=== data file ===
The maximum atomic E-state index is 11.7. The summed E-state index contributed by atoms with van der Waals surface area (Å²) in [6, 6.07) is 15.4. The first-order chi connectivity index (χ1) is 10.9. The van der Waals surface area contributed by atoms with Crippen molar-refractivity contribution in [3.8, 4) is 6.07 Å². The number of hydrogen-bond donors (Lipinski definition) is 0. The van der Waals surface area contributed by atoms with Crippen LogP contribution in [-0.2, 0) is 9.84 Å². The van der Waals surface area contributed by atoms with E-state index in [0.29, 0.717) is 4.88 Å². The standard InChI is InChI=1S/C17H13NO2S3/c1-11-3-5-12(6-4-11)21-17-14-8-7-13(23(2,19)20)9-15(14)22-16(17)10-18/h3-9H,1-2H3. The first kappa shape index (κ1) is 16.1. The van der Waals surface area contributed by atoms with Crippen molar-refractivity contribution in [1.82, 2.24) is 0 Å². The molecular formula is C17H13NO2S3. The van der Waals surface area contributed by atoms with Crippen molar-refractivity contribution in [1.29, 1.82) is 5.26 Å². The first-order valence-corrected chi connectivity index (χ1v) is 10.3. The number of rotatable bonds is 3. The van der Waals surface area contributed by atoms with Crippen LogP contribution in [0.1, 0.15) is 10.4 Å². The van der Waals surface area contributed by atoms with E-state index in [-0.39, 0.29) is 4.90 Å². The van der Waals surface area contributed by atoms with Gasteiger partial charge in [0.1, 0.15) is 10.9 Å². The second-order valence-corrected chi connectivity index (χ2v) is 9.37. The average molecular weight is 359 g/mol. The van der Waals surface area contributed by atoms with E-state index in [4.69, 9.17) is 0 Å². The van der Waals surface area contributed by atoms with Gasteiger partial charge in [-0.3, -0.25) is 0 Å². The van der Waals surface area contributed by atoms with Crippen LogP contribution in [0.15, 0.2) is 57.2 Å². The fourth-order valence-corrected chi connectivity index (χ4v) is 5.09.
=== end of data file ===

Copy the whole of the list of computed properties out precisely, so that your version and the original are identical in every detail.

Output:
The maximum atomic E-state index is 11.7. The summed E-state index contributed by atoms with van der Waals surface area (Å²) in [6, 6.07) is 15.4. The first-order chi connectivity index (χ1) is 10.9. The van der Waals surface area contributed by atoms with Crippen molar-refractivity contribution in [3.8, 4) is 6.07 Å². The number of hydrogen-bond donors (Lipinski definition) is 0. The van der Waals surface area contributed by atoms with Crippen LogP contribution in [-0.2, 0) is 9.84 Å². The van der Waals surface area contributed by atoms with E-state index in [0.29, 0.717) is 4.88 Å². The standard InChI is InChI=1S/C17H13NO2S3/c1-11-3-5-12(6-4-11)21-17-14-8-7-13(23(2,19)20)9-15(14)22-16(17)10-18/h3-9H,1-2H3. The first kappa shape index (κ1) is 16.1. The van der Waals surface area contributed by atoms with Crippen molar-refractivity contribution in [1.82, 2.24) is 0 Å². The molecular formula is C17H13NO2S3. The van der Waals surface area contributed by atoms with Crippen molar-refractivity contribution in [1.29, 1.82) is 5.26 Å². The first-order valence-corrected chi connectivity index (χ1v) is 10.3. The number of rotatable bonds is 3. The van der Waals surface area contributed by atoms with Crippen LogP contribution in [0.1, 0.15) is 10.4 Å². The van der Waals surface area contributed by atoms with E-state index in [-0.39, 0.29) is 4.90 Å². The van der Waals surface area contributed by atoms with Gasteiger partial charge in [0.1, 0.15) is 10.9 Å². The second-order valence-corrected chi connectivity index (χ2v) is 9.37. The average molecular weight is 359 g/mol. The van der Waals surface area contributed by atoms with E-state index in [4.69, 9.17) is 0 Å². The van der Waals surface area contributed by atoms with Gasteiger partial charge in [-0.3, -0.25) is 0 Å². The van der Waals surface area contributed by atoms with Crippen LogP contribution in [0.15, 0.2) is 57.2 Å². The fourth-order valence-corrected chi connectivity index (χ4v) is 5.09.